The Brazilian market’s openness to competition and its well-developed financial infrastructure makes it one of the most promising payment card markets in Latin America. Consequently, the country has attracted both regional and international banks and card issuers
In 2014, the Brazilian payment card market accounted for significant 60.3% and 60.9% shares of Latin America’s transaction value and volume respectively. A tradition of technological development and a huge population eager to embrace new technology were instrumental in the development of the country’s payment card market during the review period.
Government policy driving growth in electronic payments
Despite the country’s economic progress, cash is still the primary payment instrument, as consumers – especially in rural areas – still do not have access to basic financial services. However, payment cards are gradually emerging as a substitute for cash, as the government and banks begin to provide basic financial access to the unbanked population. This includes the government’s policy for financial inclusion, the expansion of banking infrastructure in rural regions, and the appointment of banking correspondents.
The central bank has simplified the process of opening bank accounts, making access to basic banking products such as current accounts and debit cards easier. Accounts can be opened by individuals free of charge in government-owned banks, with no maintenance fee charged. Furthermore, the government introduced the Bolsa Familia programme to help low-income families. Through the programme, social security benefits are disbursed by direct fund transfers, which can be withdrawn using a payment card linked to users’ bank accounts.
Heavy use of credit cards resulted in growing outstanding balances
In the last ten years, the Brazilian credit card market has recorded robust growth in terms of the number of cards in circulation, and transaction value and volume, supported by high consumer spending. Credit cards have traditionally been most commonly used by high-income consumers, but more recently they have become status symbols for the low- and middle-class populations, which then started to apply for credit cards and loans that were previously out of reach.
Banks lowered underwriting standards to encourage these consumers, making credit easily available through credit cards and attractive instalment plans to finance purchases such as new cars.Over the forecast period, the Brazilian credit card market is anticipated to get tougher as card debt rises. To curb the rising incidences of payment default, the BCB raised minimum payments and increased capital requirements for long-term consumer loans with effect from June 2011.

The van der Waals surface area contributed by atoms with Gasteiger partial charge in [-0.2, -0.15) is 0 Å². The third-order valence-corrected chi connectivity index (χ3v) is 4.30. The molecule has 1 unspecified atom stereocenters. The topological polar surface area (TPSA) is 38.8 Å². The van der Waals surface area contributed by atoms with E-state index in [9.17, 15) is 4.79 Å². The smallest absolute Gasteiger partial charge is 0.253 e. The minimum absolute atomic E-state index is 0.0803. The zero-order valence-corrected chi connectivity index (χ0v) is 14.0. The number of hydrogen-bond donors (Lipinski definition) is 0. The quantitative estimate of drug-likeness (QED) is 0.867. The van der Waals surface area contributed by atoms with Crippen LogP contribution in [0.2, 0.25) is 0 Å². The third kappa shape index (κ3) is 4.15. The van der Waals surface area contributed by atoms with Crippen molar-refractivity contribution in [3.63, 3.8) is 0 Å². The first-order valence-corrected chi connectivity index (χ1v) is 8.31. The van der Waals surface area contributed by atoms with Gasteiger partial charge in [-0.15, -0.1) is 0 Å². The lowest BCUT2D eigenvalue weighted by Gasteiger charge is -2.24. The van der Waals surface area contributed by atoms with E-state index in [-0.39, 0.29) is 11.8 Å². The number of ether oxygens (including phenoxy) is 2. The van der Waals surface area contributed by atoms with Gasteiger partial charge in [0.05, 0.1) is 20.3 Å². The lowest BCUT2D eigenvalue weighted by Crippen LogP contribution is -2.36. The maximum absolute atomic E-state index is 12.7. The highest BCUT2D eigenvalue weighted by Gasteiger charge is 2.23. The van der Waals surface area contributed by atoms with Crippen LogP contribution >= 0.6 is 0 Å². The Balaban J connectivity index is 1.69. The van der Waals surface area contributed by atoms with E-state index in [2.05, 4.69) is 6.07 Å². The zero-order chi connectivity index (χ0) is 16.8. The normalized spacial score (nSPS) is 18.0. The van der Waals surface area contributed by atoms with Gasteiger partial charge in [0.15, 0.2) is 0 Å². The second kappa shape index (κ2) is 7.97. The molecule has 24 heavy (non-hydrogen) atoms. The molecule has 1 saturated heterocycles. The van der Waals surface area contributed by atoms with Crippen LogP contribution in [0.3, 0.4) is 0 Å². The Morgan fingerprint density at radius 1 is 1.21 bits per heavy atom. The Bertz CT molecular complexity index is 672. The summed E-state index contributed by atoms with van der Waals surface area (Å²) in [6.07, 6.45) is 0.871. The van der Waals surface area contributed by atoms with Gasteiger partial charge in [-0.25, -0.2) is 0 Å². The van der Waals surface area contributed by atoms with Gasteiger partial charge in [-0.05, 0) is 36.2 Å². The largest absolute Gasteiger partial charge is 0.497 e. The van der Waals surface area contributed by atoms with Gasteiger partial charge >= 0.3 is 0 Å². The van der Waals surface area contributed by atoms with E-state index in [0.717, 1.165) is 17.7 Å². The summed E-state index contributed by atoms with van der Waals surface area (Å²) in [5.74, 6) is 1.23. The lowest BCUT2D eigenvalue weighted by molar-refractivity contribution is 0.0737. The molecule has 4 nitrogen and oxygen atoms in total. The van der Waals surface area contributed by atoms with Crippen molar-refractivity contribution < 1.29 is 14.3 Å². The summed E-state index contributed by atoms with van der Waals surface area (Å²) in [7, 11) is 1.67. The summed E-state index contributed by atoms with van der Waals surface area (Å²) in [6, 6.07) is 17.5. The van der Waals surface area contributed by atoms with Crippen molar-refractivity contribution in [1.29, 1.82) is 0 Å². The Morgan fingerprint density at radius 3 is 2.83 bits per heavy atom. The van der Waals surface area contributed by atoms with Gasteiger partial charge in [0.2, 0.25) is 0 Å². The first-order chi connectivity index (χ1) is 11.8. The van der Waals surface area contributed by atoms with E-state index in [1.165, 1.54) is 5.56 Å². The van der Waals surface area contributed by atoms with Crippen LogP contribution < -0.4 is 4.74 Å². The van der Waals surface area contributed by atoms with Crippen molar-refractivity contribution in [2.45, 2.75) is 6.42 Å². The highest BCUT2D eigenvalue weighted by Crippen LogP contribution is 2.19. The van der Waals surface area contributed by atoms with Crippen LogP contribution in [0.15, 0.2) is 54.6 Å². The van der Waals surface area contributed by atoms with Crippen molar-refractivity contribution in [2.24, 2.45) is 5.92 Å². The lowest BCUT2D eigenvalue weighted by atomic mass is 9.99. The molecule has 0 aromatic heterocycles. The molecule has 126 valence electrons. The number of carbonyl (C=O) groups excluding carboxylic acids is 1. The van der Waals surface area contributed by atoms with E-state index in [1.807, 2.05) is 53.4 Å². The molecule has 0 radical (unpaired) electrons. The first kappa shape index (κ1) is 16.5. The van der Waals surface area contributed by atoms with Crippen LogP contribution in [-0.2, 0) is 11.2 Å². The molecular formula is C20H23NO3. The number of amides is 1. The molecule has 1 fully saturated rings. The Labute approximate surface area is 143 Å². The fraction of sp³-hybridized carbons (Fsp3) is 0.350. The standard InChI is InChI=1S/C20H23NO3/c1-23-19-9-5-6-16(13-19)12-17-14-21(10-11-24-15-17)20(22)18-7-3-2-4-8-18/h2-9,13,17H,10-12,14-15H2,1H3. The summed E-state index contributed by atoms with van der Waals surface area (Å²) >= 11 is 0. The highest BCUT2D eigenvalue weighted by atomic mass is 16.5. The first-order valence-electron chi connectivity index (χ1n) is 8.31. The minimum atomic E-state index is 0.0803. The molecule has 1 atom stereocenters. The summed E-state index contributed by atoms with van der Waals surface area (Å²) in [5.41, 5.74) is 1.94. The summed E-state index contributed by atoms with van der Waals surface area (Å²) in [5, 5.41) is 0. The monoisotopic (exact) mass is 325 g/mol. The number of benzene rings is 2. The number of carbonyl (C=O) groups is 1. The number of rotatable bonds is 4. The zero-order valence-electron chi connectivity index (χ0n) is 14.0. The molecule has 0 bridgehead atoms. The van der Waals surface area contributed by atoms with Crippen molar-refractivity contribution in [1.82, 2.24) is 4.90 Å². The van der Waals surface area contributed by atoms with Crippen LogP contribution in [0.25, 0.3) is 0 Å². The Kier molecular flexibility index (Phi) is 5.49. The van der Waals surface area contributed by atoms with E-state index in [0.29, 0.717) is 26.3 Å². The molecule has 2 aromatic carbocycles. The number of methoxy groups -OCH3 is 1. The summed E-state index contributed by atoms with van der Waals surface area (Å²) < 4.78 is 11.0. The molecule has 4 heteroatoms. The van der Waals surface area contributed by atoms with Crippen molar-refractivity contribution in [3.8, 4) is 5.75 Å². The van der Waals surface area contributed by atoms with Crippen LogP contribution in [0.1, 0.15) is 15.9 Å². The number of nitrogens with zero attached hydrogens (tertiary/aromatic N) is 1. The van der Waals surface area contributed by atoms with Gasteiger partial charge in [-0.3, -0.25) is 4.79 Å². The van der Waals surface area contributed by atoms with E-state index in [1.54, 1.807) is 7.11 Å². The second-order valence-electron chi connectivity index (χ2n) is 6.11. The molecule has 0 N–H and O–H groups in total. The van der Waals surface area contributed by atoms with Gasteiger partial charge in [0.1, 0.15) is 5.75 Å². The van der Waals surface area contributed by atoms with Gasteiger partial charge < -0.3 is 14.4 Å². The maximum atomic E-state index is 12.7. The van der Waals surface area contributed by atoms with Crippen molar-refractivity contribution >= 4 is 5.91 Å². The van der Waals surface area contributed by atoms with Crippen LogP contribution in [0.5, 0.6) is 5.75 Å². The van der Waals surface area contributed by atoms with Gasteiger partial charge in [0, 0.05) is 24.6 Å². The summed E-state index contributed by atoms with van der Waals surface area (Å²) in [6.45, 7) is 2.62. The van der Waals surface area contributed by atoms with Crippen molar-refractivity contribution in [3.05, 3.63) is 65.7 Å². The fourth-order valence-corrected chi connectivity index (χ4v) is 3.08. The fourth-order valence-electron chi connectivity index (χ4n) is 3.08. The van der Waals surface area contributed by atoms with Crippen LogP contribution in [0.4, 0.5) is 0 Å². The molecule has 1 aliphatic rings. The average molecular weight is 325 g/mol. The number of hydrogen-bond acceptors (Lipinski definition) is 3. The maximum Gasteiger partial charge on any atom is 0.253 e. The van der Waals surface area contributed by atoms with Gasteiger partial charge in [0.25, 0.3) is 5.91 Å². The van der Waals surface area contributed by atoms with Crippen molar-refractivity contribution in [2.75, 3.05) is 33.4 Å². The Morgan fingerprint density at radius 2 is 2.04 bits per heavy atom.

Despite these regulations, the overall credit card outstanding balance grew from $93.1bn (BRL163.9bn) in 2010 to $146.0bn in 2014. The average outstanding balance per credit card grew from $569.6 in 2010 to $571.9 in 2014. However, these figures are still low in comparison to other developed markets.
M-payments set to shift the cards and payments industry’s dynamics
Mobile penetration in Brazil increased from 100.6% in 2010 to 133.5% in 2014, and is anticipated to increase further to 153.1% in 2019. Despite this, m-payments have been relatively slow to take off. However, this is set to change over the forecast period, as the government approved a bill in October 2013 giving the BCB authority to regulate m-payments.
This is expected to encourage m-payments and reduce the use of cash, especially among the unbanked and rural populations. A growing young population, favourable economic conditions and government support to encourage m-payment initiatives should lead to growth in the m-payments market.
In May 2015, Visa was involved in a near-field communication (NFC) pilot with Oi and Banco do Brasil, enabling users to connect Visa-branded Banco do Brasil cards to contactless SIM cards in their smartphone via an Oi app. Users can then make contactless m-payments at 1.4 million contactless terminals across Brazil.